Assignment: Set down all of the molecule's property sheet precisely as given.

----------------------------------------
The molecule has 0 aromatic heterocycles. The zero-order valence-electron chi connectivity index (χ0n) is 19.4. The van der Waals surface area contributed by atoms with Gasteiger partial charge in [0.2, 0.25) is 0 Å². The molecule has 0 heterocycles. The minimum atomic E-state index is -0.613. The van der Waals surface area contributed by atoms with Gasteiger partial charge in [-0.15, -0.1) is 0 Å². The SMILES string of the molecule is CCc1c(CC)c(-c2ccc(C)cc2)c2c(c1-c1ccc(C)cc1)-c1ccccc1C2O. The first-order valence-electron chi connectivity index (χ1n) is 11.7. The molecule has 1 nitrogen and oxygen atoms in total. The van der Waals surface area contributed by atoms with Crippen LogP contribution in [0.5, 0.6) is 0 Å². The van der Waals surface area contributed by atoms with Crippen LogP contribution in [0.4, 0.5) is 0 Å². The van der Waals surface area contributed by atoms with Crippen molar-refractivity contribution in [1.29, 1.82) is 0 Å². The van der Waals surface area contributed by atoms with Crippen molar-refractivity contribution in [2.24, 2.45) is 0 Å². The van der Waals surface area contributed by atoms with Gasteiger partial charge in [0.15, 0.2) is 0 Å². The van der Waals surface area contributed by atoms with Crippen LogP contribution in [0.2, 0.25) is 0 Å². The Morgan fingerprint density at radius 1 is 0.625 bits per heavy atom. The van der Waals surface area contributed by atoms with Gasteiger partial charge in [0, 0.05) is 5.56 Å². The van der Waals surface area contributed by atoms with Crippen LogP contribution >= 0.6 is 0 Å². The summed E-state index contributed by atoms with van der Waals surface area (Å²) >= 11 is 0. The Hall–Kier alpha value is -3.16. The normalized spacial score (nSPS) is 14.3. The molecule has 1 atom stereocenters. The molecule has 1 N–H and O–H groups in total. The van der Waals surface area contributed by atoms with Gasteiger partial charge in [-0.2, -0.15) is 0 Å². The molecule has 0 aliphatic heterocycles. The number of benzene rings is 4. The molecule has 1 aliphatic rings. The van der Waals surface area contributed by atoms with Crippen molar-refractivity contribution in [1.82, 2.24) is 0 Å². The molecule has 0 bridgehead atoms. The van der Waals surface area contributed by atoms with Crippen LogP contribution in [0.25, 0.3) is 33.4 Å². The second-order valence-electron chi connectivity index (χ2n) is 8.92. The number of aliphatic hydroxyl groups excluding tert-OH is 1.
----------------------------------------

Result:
The molecule has 0 aromatic heterocycles. The zero-order valence-electron chi connectivity index (χ0n) is 19.4. The van der Waals surface area contributed by atoms with Gasteiger partial charge in [0.2, 0.25) is 0 Å². The molecule has 0 heterocycles. The minimum atomic E-state index is -0.613. The van der Waals surface area contributed by atoms with Gasteiger partial charge in [-0.15, -0.1) is 0 Å². The SMILES string of the molecule is CCc1c(CC)c(-c2ccc(C)cc2)c2c(c1-c1ccc(C)cc1)-c1ccccc1C2O. The first-order valence-electron chi connectivity index (χ1n) is 11.7. The molecule has 1 nitrogen and oxygen atoms in total. The van der Waals surface area contributed by atoms with Crippen LogP contribution in [0.5, 0.6) is 0 Å². The van der Waals surface area contributed by atoms with Crippen LogP contribution in [0.4, 0.5) is 0 Å². The van der Waals surface area contributed by atoms with Crippen molar-refractivity contribution in [1.29, 1.82) is 0 Å². The van der Waals surface area contributed by atoms with Crippen molar-refractivity contribution in [2.24, 2.45) is 0 Å². The van der Waals surface area contributed by atoms with Gasteiger partial charge in [0.15, 0.2) is 0 Å². The van der Waals surface area contributed by atoms with Crippen LogP contribution in [0.2, 0.25) is 0 Å². The Morgan fingerprint density at radius 1 is 0.625 bits per heavy atom. The van der Waals surface area contributed by atoms with Gasteiger partial charge in [0, 0.05) is 5.56 Å². The van der Waals surface area contributed by atoms with Crippen LogP contribution >= 0.6 is 0 Å². The summed E-state index contributed by atoms with van der Waals surface area (Å²) >= 11 is 0. The Hall–Kier alpha value is -3.16. The normalized spacial score (nSPS) is 14.3. The molecule has 1 atom stereocenters. The molecule has 1 N–H and O–H groups in total. The van der Waals surface area contributed by atoms with Gasteiger partial charge in [-0.2, -0.15) is 0 Å². The molecule has 0 aliphatic heterocycles. The number of benzene rings is 4. The molecule has 1 aliphatic rings. The van der Waals surface area contributed by atoms with Crippen molar-refractivity contribution in [1.82, 2.24) is 0 Å². The molecule has 0 bridgehead atoms. The van der Waals surface area contributed by atoms with Crippen LogP contribution in [0.25, 0.3) is 33.4 Å². The second-order valence-electron chi connectivity index (χ2n) is 8.92. The number of aliphatic hydroxyl groups excluding tert-OH is 1.